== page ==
Walking Alone

I have a new story up at Strange Horizons: “Four Steps to the Perfect Smoky Eye” is about “girls and the men who claim to protect them” (in the words of @sarahbbrand, who summed it up better than I could!)

It is strongly rooted in my own experience.  In a way, all stories are, but this one has some pretty literal moments.

I’ve spent ages labouring over this post, trying to describe the experience of growing up in St. Catharines, in the years when Paul Bernardo was hunting girls my age.  Trying to describe a taxonomy of fear.

There was the killer, but there were also boyfriends who got demanding, classmates who got pushy, teachers who got handsy.  There were men in the library who made casual conversation and then wanted to know where I lived.  There was that friend who got drunk and held a knife to my face that time.  There was that guy in our class who murdered his girlfriend.

And there were our fathers, some of whom offered protection in some traditional ways (rides to school, threats to keep boyfriends in line) but in exchange, demanded control of our wardrobes, reading habits, friend choices, sexualities, our going to sleep and our waking up.

We had to learn, for ourselves, which dangers were real, and which were spectres designed to keep us powerless.  We had to look to the women in our lives to see how they were navigating this world.  Some of their answers didn’t satisfy us.  Some of them compromised happily, some less so.  Sometimes it felt like all we could do, as girls and women, was choose which dangers to suffer.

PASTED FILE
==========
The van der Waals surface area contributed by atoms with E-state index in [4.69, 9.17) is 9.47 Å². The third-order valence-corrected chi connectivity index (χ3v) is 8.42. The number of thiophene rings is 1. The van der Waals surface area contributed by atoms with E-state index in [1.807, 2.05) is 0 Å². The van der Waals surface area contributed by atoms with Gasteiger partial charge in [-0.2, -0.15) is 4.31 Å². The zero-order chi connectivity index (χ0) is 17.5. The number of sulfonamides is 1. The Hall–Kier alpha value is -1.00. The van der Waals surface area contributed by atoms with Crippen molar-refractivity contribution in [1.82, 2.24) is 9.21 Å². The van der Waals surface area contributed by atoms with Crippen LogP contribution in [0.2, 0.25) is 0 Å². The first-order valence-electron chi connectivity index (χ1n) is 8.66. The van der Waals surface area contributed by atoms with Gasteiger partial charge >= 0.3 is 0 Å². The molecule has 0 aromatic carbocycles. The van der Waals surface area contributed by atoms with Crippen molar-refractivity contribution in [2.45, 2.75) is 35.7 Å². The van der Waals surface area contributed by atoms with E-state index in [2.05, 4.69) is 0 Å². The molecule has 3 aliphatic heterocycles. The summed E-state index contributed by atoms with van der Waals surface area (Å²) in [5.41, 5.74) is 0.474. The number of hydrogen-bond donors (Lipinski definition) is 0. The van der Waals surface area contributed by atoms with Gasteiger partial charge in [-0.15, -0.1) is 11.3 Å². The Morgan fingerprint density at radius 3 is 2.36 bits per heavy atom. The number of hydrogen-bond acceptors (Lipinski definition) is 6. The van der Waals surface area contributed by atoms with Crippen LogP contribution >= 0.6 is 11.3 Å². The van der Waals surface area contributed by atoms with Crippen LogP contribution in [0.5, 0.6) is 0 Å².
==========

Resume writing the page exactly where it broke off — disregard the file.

I chose the dangers of freedom over the dangers of control.  I don’t know if I was right.  I know what it felt like for me, and a lot of that went into this story.

And I know I have never regretted it.

3 thoughts on “Walking Alone

  1. Thank you very much for your story, I've enjoyed it a lot! There are so many undercurrents running beneath it, so many tensed moments that creep quietly within the reader, so many times when I wanted to skip to the end in order to be assured that the characters were fine in the end. It also woke some memories of my high-school years, although those are all good. Being in a high-school in Romania of the 90s had some reminiscences of the Communist regime (which was bad), but also it didn't involve bullying, violence or demeaning others (which was good).
    Thank you again!

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